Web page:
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  • John Dowd Resigns As Trump's Lead Lawyer In Russia Probe news

    John Dowd resigned Thursday as President Donald Trump's lead attorney assigned

    Thu, 22 Mar 2018 11:37:11 -0400
  • Surveillance video shows Vegas gunman methodically bringing suitcases of weapons to hotel room news

    In the week before the Las Vegas mass shooting, Stephen Paddock brought at least 21 suitcases to his room at the Mandalay Bay hotel as he gradually amassed 23 guns and thousands of rounds of ammo.

    Thu, 22 Mar 2018 11:59:40 -0400
  • Obamas pen letter to Parkland students: 'You've helped awaken the conscience of the nation' news

    Former President Barack Obama and former first lady Michelle Obama sent a handwritten letter earlier this month to the survivors of the mass shooting in Parkland, Fla., saying they have been “inspired by the resilience, resolve and solidarity” shown by the students.

    Wed, 21 Mar 2018 14:32:36 -0400
  • Austin Bomber Is A Terrorist Of Our Own Making news

    It's been a hell of a few weeks here in Austin, Texas, and the last one was

    Fri, 23 Mar 2018 08:57:04 -0400
  • Footage Shows The Moment Cops Fatally Shot Unarmed Black Man Stephon Clark news

    Police helicopter and body camera footage shows the moment two California cops

    Wed, 21 Mar 2018 19:55:27 -0400
  • Taiwan says should educate its youth on dangers of China news

    Taiwan should educate its youth about the risks presented by China where there is neither freedom nor democracy, Taiwan's main body in charge of policy making toward its giant neighbor said on Friday. China has been increasing its efforts to win over young Taiwanese, a key demographic to reach out to amid souring political relations between Beijing and Taipei, including offering incentives to set up businesses in China. China claims Taiwan as its sovereign territory and considers people from the self-ruled island to be Chinese citizens.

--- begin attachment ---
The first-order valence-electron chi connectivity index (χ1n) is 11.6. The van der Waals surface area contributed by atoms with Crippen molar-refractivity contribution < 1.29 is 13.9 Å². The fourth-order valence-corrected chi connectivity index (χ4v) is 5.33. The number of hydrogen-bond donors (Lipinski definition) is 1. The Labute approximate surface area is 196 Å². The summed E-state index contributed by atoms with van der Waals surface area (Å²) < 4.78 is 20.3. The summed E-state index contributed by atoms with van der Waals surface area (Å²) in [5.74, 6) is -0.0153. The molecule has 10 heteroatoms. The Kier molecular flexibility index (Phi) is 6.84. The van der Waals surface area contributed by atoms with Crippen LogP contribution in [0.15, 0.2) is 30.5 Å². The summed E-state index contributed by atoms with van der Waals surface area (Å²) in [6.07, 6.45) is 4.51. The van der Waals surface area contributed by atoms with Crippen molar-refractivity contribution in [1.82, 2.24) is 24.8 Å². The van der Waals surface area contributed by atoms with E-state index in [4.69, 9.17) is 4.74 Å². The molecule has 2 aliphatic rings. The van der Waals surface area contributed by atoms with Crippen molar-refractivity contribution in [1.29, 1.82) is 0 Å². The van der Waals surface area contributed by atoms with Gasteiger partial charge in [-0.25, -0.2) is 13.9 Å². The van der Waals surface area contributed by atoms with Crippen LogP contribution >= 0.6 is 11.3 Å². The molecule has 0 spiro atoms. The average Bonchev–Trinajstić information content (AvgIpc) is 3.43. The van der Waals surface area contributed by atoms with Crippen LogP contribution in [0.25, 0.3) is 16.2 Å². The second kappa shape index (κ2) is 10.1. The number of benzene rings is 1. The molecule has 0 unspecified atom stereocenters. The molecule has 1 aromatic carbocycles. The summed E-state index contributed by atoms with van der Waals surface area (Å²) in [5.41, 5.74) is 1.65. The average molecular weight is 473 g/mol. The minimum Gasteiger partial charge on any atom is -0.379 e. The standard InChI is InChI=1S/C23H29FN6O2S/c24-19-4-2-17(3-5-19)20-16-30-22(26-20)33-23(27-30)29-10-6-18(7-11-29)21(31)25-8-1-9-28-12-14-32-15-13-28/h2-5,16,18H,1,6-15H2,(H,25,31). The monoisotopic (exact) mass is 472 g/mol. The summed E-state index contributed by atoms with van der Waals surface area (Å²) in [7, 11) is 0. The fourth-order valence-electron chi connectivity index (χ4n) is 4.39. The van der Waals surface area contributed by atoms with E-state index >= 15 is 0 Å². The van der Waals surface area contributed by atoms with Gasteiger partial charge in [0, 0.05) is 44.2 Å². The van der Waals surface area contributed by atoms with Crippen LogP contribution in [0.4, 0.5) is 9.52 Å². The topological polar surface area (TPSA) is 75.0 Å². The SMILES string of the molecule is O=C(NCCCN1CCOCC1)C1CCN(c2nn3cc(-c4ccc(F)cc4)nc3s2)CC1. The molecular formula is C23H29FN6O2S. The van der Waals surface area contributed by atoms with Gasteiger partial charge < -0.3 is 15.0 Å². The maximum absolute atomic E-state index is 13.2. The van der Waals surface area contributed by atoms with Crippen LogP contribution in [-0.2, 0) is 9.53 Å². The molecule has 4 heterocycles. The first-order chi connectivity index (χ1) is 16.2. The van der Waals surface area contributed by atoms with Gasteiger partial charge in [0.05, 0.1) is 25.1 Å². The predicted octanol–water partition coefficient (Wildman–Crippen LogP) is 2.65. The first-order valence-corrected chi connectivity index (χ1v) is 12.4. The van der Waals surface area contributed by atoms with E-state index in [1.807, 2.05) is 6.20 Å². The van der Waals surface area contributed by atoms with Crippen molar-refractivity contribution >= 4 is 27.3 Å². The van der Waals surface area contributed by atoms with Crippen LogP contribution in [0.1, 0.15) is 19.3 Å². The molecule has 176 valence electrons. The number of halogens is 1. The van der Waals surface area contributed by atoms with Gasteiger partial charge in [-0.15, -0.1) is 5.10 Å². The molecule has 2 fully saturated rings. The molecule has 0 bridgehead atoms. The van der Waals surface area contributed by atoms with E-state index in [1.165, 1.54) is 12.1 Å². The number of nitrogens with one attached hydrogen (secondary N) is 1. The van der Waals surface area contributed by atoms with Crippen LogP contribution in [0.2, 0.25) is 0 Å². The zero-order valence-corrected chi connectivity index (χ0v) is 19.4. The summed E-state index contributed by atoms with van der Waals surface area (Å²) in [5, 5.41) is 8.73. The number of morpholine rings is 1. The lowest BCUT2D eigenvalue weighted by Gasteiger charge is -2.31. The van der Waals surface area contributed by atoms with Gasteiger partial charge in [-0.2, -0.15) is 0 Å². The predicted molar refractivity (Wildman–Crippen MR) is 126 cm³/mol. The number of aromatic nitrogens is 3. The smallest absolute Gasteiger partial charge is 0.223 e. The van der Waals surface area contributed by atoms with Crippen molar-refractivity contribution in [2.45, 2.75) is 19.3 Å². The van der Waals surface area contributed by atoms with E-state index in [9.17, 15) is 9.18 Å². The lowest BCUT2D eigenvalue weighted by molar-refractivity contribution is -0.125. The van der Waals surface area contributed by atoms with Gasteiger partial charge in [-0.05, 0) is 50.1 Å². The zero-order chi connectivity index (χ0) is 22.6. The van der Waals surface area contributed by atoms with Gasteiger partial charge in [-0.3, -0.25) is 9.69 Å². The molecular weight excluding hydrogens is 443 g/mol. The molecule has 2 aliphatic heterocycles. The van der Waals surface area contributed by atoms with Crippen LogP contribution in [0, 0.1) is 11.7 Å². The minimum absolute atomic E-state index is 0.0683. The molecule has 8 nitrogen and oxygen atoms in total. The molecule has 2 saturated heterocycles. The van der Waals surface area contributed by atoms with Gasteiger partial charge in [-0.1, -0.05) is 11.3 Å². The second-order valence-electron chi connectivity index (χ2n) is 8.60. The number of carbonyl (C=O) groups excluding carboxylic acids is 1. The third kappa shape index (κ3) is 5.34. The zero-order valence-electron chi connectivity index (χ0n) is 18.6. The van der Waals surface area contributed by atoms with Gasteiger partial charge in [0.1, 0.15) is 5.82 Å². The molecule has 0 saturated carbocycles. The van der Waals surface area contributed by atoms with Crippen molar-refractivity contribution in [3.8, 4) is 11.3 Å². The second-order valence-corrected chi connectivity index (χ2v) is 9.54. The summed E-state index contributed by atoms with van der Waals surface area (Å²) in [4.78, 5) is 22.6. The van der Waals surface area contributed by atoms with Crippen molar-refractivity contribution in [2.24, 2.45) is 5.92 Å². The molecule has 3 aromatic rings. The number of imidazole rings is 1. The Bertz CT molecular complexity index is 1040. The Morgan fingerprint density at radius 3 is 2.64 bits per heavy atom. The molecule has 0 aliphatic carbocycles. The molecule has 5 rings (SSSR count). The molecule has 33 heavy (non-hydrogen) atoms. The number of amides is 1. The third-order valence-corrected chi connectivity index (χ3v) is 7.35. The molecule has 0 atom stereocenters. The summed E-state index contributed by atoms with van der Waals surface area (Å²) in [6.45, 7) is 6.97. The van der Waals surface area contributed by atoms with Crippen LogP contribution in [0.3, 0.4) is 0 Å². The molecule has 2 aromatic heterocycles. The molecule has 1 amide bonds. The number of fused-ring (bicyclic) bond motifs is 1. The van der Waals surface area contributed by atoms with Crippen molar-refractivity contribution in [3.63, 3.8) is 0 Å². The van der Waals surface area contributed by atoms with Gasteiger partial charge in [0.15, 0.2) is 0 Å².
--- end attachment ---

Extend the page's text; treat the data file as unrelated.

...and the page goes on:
Fri, 23 Mar 2018 06:15:33 -0400
  • Austin Bomber's Recording Says He's Not Sorry, May Be A 'Psychopath' news

    The Texas man suspected of creating a series of bombs that terrorized the

    Thu, 22 Mar 2018 22:15:00 -0400
  • Smoky condo fire in Vietnam kills at least 13, injures 28 news

    HANOI, Vietnam (AP) — Residents startled awake by loud noise and smoke signaled for help with lit mobile phones and crawled onto cranes from their balconies to escape a fire Friday at a large condominium complex in southern Vietnam's Ho Chi Minh City. At least 13 people were killed and 28 injured, with police saying it was unclear if anyone was missing.

    Fri, 23 Mar 2018 04:34:46 -0400
  • Dashcam Footage Of Fatal Autonomous Uber Crash Released [UPDATE] news

    Driver and vehicle still not believed to be at fault.

    Wed, 21 Mar 2018 19:58:11 -0400
  • With John Bolton, Trump's White House gets a 'bad cop' for foreign policy news

    The president's new national security adviser may have been brought on to play "bad cop" to Trump's "good cop" on foreign policy, a source familiar with the president's thinking says.

    Thu, 22 Mar 2018 21:33:23 -0400
  • 44 African nations sign pact establishing free trade area news

    Forty-four African countries have signed an agreement establishing a free trade area seen as vital to the continent's economic development, the head of the African Union said Wednesday. The creation of a free trade area -- billed as the world's largest in terms of participating countries -- comes after two years of negotiations, and is one of the AU's flagship projects for greater African integration. "We have come here to fulfil the aspiration of our peoples for integration and unity," said Moussa Faki Mahamat, chairman of the AU commission.

    Wed, 21 Mar 2018 14:42:08 -0400